We look at the state of play across the four nations for exiting lockdown.
Lockdown restrictions are easing gradually over the next few weeks and months with businesses across the UK making tentative plans to reopen. But there are significant regional differences in what lockdown roadmaps look like across the four devolved nations.
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In England for instance, most people know that June 21st is the earliest date at which all Covid-19 related restrictions are set to cease (assuming infection rates haven’t risen), but specific rules for each stage can be confusing for many businesses.
Here are the main differences between the four UK nations:
- Lockdown is set to end on the 29th March.
- Non-essential retail, (outdoor) hospitality and beauty services set to reopen from 12th April, along with outdoor tourist attractions.
- Six people or two households can meet indoors from 17th May while indoor entertainment services and tourist attractions and holiday accommodation can reopen.
- All Covid-19-related restrictions including social distancing set to end on June 21st.
Up until Friday (12th March) no roadmap out of lockdown existed for Wales, but the Welsh Government has now announced the following:
- Four people from two households can meet outdoors from 13th March.
- Primary schools will reopen 15th March as well as secondary schools for pupils in exam years.
- Non-essential retail can begin to reopen from 22nd March but gyms, hospitality will remain closed.
- The ‘stay at home’ message is set to end by 27th March, depending on infection rates.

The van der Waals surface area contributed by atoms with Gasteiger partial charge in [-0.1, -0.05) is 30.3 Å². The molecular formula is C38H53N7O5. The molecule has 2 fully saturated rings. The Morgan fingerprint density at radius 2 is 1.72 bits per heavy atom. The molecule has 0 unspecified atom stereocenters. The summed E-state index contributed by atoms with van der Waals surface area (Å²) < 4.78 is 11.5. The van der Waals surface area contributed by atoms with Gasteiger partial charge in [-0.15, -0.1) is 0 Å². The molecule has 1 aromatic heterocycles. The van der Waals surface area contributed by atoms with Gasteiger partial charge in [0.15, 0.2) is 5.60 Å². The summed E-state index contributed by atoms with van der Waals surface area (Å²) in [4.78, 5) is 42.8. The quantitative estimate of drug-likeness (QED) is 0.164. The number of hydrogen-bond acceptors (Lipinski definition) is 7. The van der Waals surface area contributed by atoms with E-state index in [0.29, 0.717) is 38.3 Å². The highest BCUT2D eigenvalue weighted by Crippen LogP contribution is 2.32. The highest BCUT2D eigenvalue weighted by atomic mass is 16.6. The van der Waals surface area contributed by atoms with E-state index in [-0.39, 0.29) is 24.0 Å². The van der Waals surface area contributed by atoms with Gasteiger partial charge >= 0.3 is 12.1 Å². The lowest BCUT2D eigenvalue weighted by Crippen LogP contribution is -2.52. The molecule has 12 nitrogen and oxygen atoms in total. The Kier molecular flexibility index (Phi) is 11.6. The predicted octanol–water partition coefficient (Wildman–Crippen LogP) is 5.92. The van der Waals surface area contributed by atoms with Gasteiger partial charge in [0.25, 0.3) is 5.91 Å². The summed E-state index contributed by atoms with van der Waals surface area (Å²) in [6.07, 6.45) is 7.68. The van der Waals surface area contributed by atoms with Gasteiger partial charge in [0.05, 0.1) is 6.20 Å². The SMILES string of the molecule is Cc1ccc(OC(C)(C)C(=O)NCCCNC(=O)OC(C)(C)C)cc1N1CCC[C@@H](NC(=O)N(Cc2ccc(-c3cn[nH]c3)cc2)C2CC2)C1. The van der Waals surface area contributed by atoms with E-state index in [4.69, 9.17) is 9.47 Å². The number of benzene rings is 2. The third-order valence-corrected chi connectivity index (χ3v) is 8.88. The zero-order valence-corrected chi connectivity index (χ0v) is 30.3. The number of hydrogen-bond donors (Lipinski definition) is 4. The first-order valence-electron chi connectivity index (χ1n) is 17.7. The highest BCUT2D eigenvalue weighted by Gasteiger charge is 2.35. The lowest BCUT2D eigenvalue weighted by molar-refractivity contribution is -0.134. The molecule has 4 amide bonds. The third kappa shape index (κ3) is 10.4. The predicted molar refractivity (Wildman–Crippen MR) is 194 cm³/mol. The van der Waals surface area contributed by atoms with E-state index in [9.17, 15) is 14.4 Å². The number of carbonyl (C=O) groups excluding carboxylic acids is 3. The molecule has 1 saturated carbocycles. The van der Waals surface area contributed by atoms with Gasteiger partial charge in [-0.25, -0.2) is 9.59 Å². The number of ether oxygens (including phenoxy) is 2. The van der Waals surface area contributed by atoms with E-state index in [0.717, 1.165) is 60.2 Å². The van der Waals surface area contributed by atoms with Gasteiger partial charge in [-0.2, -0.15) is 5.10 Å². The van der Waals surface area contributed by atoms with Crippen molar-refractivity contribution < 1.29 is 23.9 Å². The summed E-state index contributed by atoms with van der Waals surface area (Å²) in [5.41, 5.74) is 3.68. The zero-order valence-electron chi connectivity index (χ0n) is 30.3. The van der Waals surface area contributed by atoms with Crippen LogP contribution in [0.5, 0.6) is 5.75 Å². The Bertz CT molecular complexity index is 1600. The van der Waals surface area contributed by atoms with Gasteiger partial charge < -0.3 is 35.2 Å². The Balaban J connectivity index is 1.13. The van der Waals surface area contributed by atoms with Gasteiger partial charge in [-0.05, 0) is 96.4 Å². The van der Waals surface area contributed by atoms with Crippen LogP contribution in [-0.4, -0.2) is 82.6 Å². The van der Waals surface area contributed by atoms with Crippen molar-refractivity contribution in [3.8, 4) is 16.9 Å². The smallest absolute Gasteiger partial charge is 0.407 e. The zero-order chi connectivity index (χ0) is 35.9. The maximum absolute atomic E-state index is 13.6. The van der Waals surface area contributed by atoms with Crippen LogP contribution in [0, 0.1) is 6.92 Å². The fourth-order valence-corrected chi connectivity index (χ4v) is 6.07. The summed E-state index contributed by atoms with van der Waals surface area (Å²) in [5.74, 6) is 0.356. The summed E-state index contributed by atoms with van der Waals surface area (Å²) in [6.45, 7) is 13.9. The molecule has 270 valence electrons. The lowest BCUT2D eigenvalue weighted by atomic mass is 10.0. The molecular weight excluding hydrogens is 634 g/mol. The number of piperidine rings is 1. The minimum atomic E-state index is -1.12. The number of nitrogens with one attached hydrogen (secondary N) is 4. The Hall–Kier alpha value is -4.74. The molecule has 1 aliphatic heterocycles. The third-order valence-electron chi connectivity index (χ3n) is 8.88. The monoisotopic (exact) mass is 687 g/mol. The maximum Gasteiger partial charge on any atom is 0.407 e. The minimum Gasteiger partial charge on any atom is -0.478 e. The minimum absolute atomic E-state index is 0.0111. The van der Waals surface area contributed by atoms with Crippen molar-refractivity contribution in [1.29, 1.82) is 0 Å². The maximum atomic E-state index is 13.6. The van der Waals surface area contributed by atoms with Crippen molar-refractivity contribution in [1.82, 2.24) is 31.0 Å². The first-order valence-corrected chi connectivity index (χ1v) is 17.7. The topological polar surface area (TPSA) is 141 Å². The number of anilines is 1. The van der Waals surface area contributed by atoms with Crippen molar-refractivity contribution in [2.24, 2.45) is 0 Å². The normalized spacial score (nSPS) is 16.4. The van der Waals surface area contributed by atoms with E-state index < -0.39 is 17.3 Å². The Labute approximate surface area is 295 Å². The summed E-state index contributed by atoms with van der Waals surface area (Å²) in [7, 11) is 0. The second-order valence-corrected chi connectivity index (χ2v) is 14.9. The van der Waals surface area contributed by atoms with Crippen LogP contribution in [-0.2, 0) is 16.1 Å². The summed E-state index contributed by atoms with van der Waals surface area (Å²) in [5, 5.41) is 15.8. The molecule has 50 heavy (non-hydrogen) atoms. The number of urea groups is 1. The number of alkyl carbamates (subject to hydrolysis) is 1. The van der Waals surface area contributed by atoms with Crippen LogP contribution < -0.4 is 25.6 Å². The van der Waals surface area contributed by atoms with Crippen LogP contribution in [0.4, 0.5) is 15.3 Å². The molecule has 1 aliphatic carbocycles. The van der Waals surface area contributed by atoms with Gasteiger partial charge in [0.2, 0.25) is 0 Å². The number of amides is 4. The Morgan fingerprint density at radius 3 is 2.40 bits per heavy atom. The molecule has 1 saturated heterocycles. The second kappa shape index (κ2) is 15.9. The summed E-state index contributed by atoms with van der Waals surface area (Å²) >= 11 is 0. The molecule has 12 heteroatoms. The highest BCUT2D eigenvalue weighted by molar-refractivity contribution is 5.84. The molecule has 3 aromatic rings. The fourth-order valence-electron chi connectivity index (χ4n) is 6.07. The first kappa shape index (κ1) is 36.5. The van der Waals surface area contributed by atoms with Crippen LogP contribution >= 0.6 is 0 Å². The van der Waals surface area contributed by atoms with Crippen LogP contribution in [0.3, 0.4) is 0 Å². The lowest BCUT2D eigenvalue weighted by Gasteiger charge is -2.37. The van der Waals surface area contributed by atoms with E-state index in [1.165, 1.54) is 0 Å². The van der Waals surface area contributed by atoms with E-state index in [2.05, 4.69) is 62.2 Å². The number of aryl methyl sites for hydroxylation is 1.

- Four people from two households can meet outdoors from 15th March.
- The country is expected to stay in lockdown until 5th April.
- From 26th April, a ‘phased but significant’ reopening of the economy including non-essential retail, hospitality and beauty services.
The blueprint out of lockdown relies on health factors rather than key dates and focuses on nine sectors each with five stages of lockdown easing depending on infection rates. The nine sectors include:
- Home and community
- Education and young people
- Sport and leisure
- Culture and entertainment
- Travel and tourism
- Worship and ceremonies.
We asked several accountants across the UK how confident their clients are about when and how they can reopen their businesses.
ENGLAND: Businesses are clear when they can reopen although dates aren’t set in stone
Paul Reed, owner, Reed&Co
Although we receive several phone calls from clients asking when they are allowed to open, we feel the government’s roadmap provides an excellent outline on when businesses can reopen and what guidelines need to be followed.
For us here in England the information is clear, although the dates aren’t set in stone.
So our clients are planning to open up at the dates provided to us by the government, but the general understanding is that they could very well change and are clients are prepared for this.
Next steps: we recommend the following before reopening your business:
- Undertake a Risk Assessment
- Consider the layout of your premises, for example, 2 metre markings and one-way flow